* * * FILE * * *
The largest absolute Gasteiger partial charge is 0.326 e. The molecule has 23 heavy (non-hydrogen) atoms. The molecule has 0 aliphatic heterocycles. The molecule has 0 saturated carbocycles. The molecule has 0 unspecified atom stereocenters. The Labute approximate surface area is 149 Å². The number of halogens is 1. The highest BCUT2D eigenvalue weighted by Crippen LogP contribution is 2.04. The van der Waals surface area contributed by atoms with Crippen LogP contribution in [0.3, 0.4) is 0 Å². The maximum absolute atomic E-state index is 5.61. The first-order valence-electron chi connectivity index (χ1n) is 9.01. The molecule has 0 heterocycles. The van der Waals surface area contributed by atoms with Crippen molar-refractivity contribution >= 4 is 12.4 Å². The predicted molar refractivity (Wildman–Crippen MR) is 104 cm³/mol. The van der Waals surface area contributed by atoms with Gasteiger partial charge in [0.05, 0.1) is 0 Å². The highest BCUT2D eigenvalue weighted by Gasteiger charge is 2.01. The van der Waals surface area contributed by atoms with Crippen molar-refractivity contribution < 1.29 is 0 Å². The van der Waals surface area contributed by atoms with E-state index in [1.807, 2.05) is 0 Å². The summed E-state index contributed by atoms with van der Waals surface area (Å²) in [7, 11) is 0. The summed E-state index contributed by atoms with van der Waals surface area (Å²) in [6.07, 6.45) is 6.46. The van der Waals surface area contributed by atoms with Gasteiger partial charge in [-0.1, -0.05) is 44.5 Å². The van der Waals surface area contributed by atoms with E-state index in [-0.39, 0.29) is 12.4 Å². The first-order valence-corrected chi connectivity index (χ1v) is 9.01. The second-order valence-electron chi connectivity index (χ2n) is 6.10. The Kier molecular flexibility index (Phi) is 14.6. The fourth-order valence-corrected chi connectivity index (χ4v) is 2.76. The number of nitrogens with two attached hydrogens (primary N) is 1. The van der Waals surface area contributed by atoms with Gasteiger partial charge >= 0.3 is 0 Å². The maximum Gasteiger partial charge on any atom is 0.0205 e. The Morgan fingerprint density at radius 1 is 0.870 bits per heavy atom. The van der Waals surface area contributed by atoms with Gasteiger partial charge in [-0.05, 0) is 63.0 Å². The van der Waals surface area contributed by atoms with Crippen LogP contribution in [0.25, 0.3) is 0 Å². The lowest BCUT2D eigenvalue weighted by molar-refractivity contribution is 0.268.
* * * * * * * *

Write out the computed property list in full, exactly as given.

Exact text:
The largest absolute Gasteiger partial charge is 0.326 e. The molecule has 23 heavy (non-hydrogen) atoms. The molecule has 0 aliphatic heterocycles. The molecule has 0 saturated carbocycles. The molecule has 0 unspecified atom stereocenters. The Labute approximate surface area is 149 Å². The number of halogens is 1. The highest BCUT2D eigenvalue weighted by Crippen LogP contribution is 2.04. The van der Waals surface area contributed by atoms with Crippen LogP contribution in [0.3, 0.4) is 0 Å². The maximum absolute atomic E-state index is 5.61. The first-order valence-electron chi connectivity index (χ1n) is 9.01. The molecule has 0 heterocycles. The van der Waals surface area contributed by atoms with Crippen molar-refractivity contribution >= 4 is 12.4 Å². The predicted molar refractivity (Wildman–Crippen MR) is 104 cm³/mol. The van der Waals surface area contributed by atoms with Gasteiger partial charge in [0.05, 0.1) is 0 Å². The highest BCUT2D eigenvalue weighted by Gasteiger charge is 2.01. The van der Waals surface area contributed by atoms with Crippen molar-refractivity contribution < 1.29 is 0 Å². The van der Waals surface area contributed by atoms with E-state index in [1.807, 2.05) is 0 Å². The summed E-state index contributed by atoms with van der Waals surface area (Å²) in [7, 11) is 0. The summed E-state index contributed by atoms with van der Waals surface area (Å²) in [6.07, 6.45) is 6.46. The van der Waals surface area contributed by atoms with Gasteiger partial charge in [-0.1, -0.05) is 44.5 Å². The van der Waals surface area contributed by atoms with E-state index in [-0.39, 0.29) is 12.4 Å². The first-order valence-corrected chi connectivity index (χ1v) is 9.01. The second-order valence-electron chi connectivity index (χ2n) is 6.10. The Kier molecular flexibility index (Phi) is 14.6. The fourth-order valence-corrected chi connectivity index (χ4v) is 2.76. The number of nitrogens with two attached hydrogens (primary N) is 1. The van der Waals surface area contributed by atoms with Gasteiger partial charge >= 0.3 is 0 Å². The maximum Gasteiger partial charge on any atom is 0.0205 e. The Morgan fingerprint density at radius 1 is 0.870 bits per heavy atom. The van der Waals surface area contributed by atoms with Gasteiger partial charge in [-0.05, 0) is 63.0 Å². The van der Waals surface area contributed by atoms with Crippen LogP contribution in [0.25, 0.3) is 0 Å². The lowest BCUT2D eigenvalue weighted by molar-refractivity contribution is 0.268.